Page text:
can give you some useful info about your physical drives
apt-get install lshw lshw -class disk
blkid can give you a nice formatted list of partitions. remember that only partitions have UUIDs, not devices.
blkid -o list
you need the gdisk package for this. It pretty much does magical partition table stuff like
sgdisk -R /dev/sdY /dev/sdX will copy the partition table from sdX to sdY. It does it instantly too, which is pretty cool.
this one is pretty rad, it gives you the devices physical information, like a serial number, from a /dev/sdx type address. This is obscenely useful if you're trying to figure out which drive is dead. Pro tip: write the serial number of a drive somewhere you can see it easily. In my own case right now I have to physically remove each drive to find each one.
occasionally you might be looking at the output from
blkid trying to figure out where the hell your OS is, you can use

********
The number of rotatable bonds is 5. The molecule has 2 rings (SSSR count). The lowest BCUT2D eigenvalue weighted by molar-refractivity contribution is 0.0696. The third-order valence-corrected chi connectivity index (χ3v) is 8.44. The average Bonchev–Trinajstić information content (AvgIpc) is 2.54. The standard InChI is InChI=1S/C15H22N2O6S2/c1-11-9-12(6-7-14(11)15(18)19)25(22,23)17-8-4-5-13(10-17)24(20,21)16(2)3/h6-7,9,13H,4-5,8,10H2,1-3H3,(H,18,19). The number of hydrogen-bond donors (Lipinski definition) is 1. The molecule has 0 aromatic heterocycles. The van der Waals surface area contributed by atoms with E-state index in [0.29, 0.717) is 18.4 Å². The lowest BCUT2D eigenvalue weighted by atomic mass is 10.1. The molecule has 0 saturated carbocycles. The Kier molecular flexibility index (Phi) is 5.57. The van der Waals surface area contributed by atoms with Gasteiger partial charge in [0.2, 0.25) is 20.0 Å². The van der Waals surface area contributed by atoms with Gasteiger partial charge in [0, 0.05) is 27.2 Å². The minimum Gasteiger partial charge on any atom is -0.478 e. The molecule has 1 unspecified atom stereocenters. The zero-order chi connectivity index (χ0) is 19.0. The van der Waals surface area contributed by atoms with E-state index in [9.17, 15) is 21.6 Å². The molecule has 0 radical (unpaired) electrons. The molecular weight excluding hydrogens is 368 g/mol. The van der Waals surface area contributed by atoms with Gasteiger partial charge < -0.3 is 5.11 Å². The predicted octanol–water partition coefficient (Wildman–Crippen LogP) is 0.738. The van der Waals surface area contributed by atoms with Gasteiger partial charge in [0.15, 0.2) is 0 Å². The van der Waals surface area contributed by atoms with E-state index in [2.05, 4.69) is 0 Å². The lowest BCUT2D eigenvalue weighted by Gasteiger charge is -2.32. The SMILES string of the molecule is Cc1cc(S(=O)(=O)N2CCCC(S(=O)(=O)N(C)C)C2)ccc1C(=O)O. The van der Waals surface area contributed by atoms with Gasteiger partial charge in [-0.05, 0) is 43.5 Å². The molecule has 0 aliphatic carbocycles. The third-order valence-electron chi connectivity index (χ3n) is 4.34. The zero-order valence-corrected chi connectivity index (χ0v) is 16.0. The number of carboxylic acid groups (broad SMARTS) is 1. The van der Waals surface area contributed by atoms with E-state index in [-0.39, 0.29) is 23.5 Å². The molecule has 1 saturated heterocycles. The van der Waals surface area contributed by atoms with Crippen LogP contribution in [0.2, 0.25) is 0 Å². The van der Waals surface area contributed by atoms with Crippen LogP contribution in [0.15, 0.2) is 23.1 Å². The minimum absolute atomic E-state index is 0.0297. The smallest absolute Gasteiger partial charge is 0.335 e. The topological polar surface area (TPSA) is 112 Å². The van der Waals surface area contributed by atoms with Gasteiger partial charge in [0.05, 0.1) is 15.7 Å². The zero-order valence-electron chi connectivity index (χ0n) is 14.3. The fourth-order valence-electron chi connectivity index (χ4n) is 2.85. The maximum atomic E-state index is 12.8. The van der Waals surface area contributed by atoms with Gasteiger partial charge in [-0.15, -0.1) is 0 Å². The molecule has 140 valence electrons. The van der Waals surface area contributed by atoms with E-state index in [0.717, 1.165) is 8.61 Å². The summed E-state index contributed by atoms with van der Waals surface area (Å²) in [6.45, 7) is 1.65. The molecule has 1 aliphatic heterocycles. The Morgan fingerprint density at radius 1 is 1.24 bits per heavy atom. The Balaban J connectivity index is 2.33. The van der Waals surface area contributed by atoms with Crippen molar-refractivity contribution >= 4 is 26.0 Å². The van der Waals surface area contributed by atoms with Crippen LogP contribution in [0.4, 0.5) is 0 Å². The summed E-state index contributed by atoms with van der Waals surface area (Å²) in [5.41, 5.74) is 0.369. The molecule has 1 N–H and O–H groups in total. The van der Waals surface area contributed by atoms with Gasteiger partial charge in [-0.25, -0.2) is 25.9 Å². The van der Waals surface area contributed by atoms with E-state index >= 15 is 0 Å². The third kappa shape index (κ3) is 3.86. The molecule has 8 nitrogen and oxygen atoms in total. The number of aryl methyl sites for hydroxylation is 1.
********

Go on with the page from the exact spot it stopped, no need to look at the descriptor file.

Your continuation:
cat /etc/fstab to do that.
fdisk -l will tell you what device has what partitions.
blocks & inodes
This is just my working theory.. so I could be way off base here. A partition with no filesystem is just a huge string of bits. Obviously you want to divide this bits into segments, which are called blocks. And of course you're going to want to label those segments, so you specify a certain portion of each block to be the label, (inode).
ext3 has 128 bytes-to-inode and ext4 has 256. grub has problems working with 256.. seems weird to me that you can install debian to ext4, but then can't install grub?